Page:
How California Penal Code § 135 PC Works
- 135. A person who, knowing that any book, paper, record, instrument in writing, digital image, video recording owned by another, or matter or thing, is about to be produced in evidence upon a trial, inquiry, or investigation, authorized by law, willfully destroys, erases, or conceals the same, with the intent to prevent it or its content from being produced is guilty of a misdemeanor.
In the movies, a businessman about to be audited calls his secretary and tells her to start shredding papers, or a mobster sets fire to a warehouse of stolen goods when he hears the cops are on their way. Both these examples of destroying evidence are crimes defined by California Penal Code 135. And in reality, they are generally fruitless efforts that only compound any other criminal charges that might be filed.
It is unlikely that the papers being shredded are the only copies in existence, and they are almost certainly recoverable from computer hard drives and servers. Similarly at the warehouse an investigation likely includes multiple forms of evidence of stolen property – photos, emails or text communications, financial records, or witness accounts. It is not uncommon for defendants to be convicted of destroying evidence that would not have been decisive in the investigation or trial. It also creates a perception of guilt. Contacting a team of strong defense attorneys with experience in criminal and civil case law who can advise you immediately is the smart way to address investigations.
Defenses Against Charges of Destroying Evidence
There are three important factors of code 135 that must be established by the prosecutor.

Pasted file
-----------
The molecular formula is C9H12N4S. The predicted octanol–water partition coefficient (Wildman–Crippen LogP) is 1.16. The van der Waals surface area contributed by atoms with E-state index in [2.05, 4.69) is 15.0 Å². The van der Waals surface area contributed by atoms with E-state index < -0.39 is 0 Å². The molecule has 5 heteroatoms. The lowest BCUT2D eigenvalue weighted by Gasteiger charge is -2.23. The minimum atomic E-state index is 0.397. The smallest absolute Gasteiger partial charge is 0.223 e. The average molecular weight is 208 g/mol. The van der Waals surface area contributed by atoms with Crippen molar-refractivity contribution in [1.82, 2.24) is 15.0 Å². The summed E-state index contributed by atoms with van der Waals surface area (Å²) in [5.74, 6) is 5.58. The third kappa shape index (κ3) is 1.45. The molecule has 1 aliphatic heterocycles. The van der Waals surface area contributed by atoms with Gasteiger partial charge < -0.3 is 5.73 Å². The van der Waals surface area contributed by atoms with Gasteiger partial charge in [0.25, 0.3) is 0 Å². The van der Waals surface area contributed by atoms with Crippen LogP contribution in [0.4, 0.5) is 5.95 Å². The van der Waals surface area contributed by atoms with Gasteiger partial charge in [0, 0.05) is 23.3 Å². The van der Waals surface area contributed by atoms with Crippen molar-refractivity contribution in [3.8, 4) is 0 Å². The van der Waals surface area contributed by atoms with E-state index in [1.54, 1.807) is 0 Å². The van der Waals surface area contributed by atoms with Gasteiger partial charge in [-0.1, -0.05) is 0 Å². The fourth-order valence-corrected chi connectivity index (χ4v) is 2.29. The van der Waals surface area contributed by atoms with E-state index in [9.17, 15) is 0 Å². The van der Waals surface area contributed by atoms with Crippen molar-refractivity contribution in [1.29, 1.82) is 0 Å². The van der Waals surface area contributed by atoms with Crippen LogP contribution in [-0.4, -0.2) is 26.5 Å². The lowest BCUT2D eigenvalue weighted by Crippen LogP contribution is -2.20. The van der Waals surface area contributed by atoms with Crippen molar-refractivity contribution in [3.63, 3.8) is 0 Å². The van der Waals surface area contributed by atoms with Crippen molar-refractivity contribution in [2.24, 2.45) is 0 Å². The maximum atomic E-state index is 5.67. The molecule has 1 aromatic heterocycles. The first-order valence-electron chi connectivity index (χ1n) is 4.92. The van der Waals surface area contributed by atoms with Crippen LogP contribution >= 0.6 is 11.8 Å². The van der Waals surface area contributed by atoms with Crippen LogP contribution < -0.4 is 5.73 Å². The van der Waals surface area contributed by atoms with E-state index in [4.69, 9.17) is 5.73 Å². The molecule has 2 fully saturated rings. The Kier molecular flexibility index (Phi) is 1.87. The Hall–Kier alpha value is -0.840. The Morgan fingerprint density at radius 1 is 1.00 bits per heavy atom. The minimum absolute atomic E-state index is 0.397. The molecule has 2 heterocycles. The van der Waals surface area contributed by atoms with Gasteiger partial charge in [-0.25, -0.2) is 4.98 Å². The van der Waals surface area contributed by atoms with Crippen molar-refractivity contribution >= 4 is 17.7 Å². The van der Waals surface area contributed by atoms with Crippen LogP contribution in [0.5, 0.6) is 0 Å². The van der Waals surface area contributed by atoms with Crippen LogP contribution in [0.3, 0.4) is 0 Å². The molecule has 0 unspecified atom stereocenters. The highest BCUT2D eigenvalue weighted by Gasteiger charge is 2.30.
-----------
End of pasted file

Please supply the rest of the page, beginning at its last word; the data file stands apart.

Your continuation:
1.) That the defendant “willfully and knowingly” destroyed the evidence.
Willfully meaning that it was not an accident but done intentionally.
Knowingly meaning that the defendant was aware it was evidence.
2.) That there was a current investigation, trial, civil suit underway when the evidence was destroyed.
3.) That the object destroyed was actually evidence.
If after a night of drinking, you find several photos and videos of you and your friends partying on your phone you might decide to delete them. However, if you knew that one of those friends had been involved in an accident or pulled over for a DUI after those photos were taken and then deleted them, you could be charged with knowingly and willfully destroying evidence. A skillful attorney will attempt to prove that you could not have been aware beyond a reasonable doubt that the material destroyed was evidence or that there was a current investigation.
Other defenses include that there was no ongoing investigation at the time the material was destroyed, or that the material was not actually evidence.
If You Are the Subject of an Investigation, Get the Help You Need.
Destroying evidence to conceal a crime that was committed by you or by someone else is a misdemeanor punishable by up to a $1,000 fine and six months in jail. Rather than incriminating yourself, family, friends, or colleagues in what will look like a “cover up” by destroying evidence, call an experienced team of attorneys who can build a strong defense Werksman Jackson & Quinn, LLP at (213) 688-0460. Mark Werksman is a former Deputy District Attorney and former Assistant United States Attorney who has been practicing criminal law since 1986. Alan Jackson is a former prosecutor and Assistant Head Deputy for the Major Crimes Division at the Los Angeles County District Attorney’s Office. Let their experience give you the advantage.